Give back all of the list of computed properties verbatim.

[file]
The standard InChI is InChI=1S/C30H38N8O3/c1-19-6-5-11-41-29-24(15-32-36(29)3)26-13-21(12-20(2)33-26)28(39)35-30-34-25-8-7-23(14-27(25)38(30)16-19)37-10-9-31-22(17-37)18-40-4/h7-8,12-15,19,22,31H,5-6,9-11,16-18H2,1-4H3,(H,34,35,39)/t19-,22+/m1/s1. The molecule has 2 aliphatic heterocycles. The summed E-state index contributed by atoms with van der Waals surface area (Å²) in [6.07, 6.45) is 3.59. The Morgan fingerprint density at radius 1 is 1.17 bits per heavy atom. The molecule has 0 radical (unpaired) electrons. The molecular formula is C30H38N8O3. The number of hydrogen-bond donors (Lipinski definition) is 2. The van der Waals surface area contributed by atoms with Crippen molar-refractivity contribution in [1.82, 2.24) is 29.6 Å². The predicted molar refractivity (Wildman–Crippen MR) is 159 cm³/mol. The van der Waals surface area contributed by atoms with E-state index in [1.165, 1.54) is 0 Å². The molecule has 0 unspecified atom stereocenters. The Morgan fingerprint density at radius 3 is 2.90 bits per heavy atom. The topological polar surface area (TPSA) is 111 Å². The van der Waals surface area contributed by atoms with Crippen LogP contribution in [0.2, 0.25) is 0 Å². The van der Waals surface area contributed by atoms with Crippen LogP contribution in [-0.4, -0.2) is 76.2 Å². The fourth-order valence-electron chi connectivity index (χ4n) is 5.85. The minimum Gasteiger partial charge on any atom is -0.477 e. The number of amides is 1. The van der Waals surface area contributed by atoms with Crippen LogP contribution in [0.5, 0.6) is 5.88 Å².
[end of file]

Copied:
The standard InChI is InChI=1S/C30H38N8O3/c1-19-6-5-11-41-29-24(15-32-36(29)3)26-13-21(12-20(2)33-26)28(39)35-30-34-25-8-7-23(14-27(25)38(30)16-19)37-10-9-31-22(17-37)18-40-4/h7-8,12-15,19,22,31H,5-6,9-11,16-18H2,1-4H3,(H,34,35,39)/t19-,22+/m1/s1. The molecule has 2 aliphatic heterocycles. The summed E-state index contributed by atoms with van der Waals surface area (Å²) in [6.07, 6.45) is 3.59. The Morgan fingerprint density at radius 1 is 1.17 bits per heavy atom. The molecule has 0 radical (unpaired) electrons. The molecular formula is C30H38N8O3. The number of hydrogen-bond donors (Lipinski definition) is 2. The van der Waals surface area contributed by atoms with Crippen molar-refractivity contribution in [1.82, 2.24) is 29.6 Å². The predicted molar refractivity (Wildman–Crippen MR) is 159 cm³/mol. The van der Waals surface area contributed by atoms with E-state index in [1.165, 1.54) is 0 Å². The molecule has 0 unspecified atom stereocenters. The Morgan fingerprint density at radius 3 is 2.90 bits per heavy atom. The topological polar surface area (TPSA) is 111 Å². The van der Waals surface area contributed by atoms with Crippen LogP contribution in [0.2, 0.25) is 0 Å². The van der Waals surface area contributed by atoms with Crippen LogP contribution in [-0.4, -0.2) is 76.2 Å². The fourth-order valence-electron chi connectivity index (χ4n) is 5.85. The minimum Gasteiger partial charge on any atom is -0.477 e. The number of amides is 1. The van der Waals surface area contributed by atoms with Crippen LogP contribution in [0.5, 0.6) is 5.88 Å².